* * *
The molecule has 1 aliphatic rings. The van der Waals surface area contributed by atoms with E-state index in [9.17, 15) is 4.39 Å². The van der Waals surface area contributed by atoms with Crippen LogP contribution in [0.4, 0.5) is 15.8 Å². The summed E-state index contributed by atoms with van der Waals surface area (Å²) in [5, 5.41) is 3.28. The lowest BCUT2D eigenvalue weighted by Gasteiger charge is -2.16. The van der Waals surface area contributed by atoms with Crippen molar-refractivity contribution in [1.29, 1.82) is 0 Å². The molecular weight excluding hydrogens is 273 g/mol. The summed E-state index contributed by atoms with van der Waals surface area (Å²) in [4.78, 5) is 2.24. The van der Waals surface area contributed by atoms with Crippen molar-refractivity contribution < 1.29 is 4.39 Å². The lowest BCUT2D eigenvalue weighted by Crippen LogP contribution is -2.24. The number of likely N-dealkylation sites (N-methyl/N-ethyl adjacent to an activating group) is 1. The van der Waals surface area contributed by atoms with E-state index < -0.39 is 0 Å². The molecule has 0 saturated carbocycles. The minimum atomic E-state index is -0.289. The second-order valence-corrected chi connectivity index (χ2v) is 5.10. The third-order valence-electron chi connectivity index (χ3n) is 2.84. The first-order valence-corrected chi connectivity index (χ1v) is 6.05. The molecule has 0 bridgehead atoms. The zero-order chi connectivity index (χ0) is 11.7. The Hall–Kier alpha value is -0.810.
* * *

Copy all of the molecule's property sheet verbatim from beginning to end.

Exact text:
The molecule has 1 aliphatic rings. The van der Waals surface area contributed by atoms with E-state index in [9.17, 15) is 4.39 Å². The van der Waals surface area contributed by atoms with Crippen LogP contribution in [0.4, 0.5) is 15.8 Å². The summed E-state index contributed by atoms with van der Waals surface area (Å²) in [5, 5.41) is 3.28. The lowest BCUT2D eigenvalue weighted by Gasteiger charge is -2.16. The van der Waals surface area contributed by atoms with Crippen molar-refractivity contribution in [1.29, 1.82) is 0 Å². The molecular weight excluding hydrogens is 273 g/mol. The summed E-state index contributed by atoms with van der Waals surface area (Å²) in [4.78, 5) is 2.24. The van der Waals surface area contributed by atoms with Crippen molar-refractivity contribution < 1.29 is 4.39 Å². The lowest BCUT2D eigenvalue weighted by Crippen LogP contribution is -2.24. The number of likely N-dealkylation sites (N-methyl/N-ethyl adjacent to an activating group) is 1. The van der Waals surface area contributed by atoms with E-state index < -0.39 is 0 Å². The molecule has 0 saturated carbocycles. The minimum atomic E-state index is -0.289. The second-order valence-corrected chi connectivity index (χ2v) is 5.10. The third-order valence-electron chi connectivity index (χ3n) is 2.84. The first-order valence-corrected chi connectivity index (χ1v) is 6.05. The molecule has 0 bridgehead atoms. The zero-order chi connectivity index (χ0) is 11.7. The Hall–Kier alpha value is -0.810.